Mike S_2 Member Posts: 4


    Hmmm yes. I see. I failed to close the valve to the boiler when attempting to drain the expansion tank and watched the pressure drop on the boiler thinking the tank was taking air. My bad.

    I closed the valve and drained the tank ...glorp glorp glorp, time passes so slowly... there is no air bleed to speed it along.

    I re-fired the boiler and the pessure is solid at 15 psi. So the short term problem solved. Thanks for pointing this out, it had been so long since I drained that tank I had forgotten. Sigh.

    About my comment on the unit being (to me) very good. CO2 runs 6.5 stack temp runs 200 and the effecency test gives back 85-87%. I know this is misleading as the stack is large, but still, I can't think this is a poor unit by any measure. It is two pass, and there are spiral fins down each tube to slow and turn the gases, the current designs look very much like this one in many ways. And steel is repairable, iron isn't. Anyway my 2 cents.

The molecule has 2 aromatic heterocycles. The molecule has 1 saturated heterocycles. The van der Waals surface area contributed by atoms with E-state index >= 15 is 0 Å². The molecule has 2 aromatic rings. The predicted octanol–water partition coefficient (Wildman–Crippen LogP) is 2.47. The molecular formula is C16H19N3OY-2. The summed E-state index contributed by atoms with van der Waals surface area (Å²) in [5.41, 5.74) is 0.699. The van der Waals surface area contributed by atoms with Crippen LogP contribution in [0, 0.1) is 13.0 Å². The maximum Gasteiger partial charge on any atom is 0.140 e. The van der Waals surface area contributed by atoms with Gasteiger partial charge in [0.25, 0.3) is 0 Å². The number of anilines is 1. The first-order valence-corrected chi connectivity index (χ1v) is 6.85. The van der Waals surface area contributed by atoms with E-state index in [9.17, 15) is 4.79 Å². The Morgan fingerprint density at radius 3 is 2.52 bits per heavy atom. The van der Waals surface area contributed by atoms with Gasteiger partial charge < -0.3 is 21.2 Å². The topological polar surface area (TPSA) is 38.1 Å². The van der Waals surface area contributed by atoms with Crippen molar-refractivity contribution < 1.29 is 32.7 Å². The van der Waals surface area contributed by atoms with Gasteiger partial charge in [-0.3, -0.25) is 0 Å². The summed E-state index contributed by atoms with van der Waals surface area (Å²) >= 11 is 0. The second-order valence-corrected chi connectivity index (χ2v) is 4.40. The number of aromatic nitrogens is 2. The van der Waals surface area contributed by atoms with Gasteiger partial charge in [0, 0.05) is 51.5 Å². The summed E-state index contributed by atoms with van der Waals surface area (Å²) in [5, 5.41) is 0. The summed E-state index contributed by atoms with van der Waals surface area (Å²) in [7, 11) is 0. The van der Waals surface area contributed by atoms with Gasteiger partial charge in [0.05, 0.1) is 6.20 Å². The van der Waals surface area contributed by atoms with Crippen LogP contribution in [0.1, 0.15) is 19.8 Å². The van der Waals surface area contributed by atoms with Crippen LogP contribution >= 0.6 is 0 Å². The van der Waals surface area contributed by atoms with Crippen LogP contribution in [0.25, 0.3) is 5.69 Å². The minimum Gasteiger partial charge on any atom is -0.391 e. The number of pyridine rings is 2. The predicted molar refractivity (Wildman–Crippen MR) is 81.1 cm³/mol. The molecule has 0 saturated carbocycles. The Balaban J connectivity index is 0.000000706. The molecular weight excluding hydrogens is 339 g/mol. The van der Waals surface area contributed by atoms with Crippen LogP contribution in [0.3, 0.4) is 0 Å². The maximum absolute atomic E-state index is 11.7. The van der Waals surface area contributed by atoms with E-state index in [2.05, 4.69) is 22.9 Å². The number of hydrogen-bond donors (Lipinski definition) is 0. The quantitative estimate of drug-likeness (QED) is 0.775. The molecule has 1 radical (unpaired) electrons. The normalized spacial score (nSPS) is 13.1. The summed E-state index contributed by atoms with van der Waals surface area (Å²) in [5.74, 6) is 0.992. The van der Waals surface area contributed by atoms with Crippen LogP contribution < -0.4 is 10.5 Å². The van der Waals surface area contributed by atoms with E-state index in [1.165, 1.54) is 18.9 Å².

• Steamhead (in transit)
    Steamhead (in transit) Member Posts: 6,688
    Those numbers

    aren't good. To me they show a lot of excess air coming into the firebox or flueways somewhere. The stack temp is too low as a result, and you could be getting condensation in your chimney which would make it deteriorate.

    What type of burner is on that old beauty?


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  • Mike S_2
    Mike S_2 Member Posts: 4

    Beckett AF

  • Steamhead (in transit)
    Steamhead (in transit) Member Posts: 6,688
    That should work efficiently

    and without one bit of soot. If not there's something wrong. But you need to do something about all that excess air. It will take a real good oil tech to solve this but will be worth it, if you decide to wait for the next generation of equipment.